Layered policing has been a favored tactic of police departments looking to expand budgets amid calls for defunding of police. It gives them opportunities to put a community face on policing programs, while also extending the reach of policing into more corners of everyday social life. It makes social and community services dependent on cooperation with police, and that cooperation can become necessary for continued funding. This is the essential context for understanding the VPD’s ideological project.
A policing fiction
Before the full report had been leaked publicly, some journalists managed to get copies and were rather quickly able to dismantle the document’s claims—in a matter that made the VPD appear as fools. Claims in the report ranged from disingenuous to laughable.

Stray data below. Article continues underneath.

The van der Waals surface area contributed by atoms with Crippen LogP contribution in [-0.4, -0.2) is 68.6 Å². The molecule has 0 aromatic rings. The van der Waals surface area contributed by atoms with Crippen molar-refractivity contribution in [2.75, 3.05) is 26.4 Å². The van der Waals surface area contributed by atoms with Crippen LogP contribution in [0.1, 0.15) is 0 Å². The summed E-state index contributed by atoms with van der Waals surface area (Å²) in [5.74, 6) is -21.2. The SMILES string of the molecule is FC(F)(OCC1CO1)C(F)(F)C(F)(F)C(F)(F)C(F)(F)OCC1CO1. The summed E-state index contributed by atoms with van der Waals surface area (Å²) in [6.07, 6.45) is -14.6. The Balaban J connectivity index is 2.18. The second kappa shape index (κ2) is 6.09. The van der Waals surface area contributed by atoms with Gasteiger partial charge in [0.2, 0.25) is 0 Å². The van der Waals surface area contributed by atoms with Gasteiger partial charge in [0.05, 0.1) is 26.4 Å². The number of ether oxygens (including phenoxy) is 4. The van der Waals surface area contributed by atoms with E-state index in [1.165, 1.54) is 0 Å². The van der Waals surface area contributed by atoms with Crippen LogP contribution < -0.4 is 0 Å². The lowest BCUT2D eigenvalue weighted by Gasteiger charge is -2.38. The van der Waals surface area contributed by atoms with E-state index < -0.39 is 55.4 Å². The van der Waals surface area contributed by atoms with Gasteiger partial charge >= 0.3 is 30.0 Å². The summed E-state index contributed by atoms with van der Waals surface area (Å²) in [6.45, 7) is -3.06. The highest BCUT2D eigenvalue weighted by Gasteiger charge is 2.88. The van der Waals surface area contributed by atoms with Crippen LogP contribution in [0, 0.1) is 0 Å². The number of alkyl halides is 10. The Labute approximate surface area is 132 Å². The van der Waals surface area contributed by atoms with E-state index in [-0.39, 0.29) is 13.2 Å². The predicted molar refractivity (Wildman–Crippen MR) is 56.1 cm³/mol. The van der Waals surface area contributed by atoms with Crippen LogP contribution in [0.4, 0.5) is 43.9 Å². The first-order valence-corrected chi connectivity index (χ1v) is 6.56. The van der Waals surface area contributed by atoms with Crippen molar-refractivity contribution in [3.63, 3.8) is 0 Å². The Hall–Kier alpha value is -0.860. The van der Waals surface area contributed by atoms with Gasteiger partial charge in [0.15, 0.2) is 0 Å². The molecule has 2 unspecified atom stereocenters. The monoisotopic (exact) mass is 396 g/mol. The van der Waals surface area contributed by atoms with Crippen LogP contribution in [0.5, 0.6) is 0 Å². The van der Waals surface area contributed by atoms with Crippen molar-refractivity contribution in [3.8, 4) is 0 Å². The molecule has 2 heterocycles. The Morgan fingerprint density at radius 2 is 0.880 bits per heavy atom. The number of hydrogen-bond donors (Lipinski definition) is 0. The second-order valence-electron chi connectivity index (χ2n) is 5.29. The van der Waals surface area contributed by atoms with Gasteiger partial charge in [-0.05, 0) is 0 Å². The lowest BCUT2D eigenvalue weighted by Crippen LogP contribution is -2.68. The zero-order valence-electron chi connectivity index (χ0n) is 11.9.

The first significant deconstruction came in a fantastic piece from journalist Rob Shaw, the evening before the VPD hastily called a press conference once it became apparent details were leaking out. Shaw highlighted that for the “social safety net” figure, $2 billion of the $5 billion claimed is direct federal transfers that go to all residents of Vancouver. These included essential supports such as the Canada Pension Plan, Old Age Security, Employment Insurance and child tax benefits.
HelpSeeker included non-profits and charities that provide services to all of British Columbia but were counted as Vancouver-specific. Shaw highlighted the Legal Services Society, the non-profit legal aid service for all of BC. Yet, HelpSeeker included the society’s entire $105 million provincewide revenue as though this were a Vancouver specific social service. Shaw then pointed to $78 million in revenue from the Forensic Psychiatric Services Commission, included by HelpSeeker as a Vancouver social safety net expense. In reality it runs regional clinics as far away as Kamloops, Prince George, Victoria, Nanaimo and elsewhere.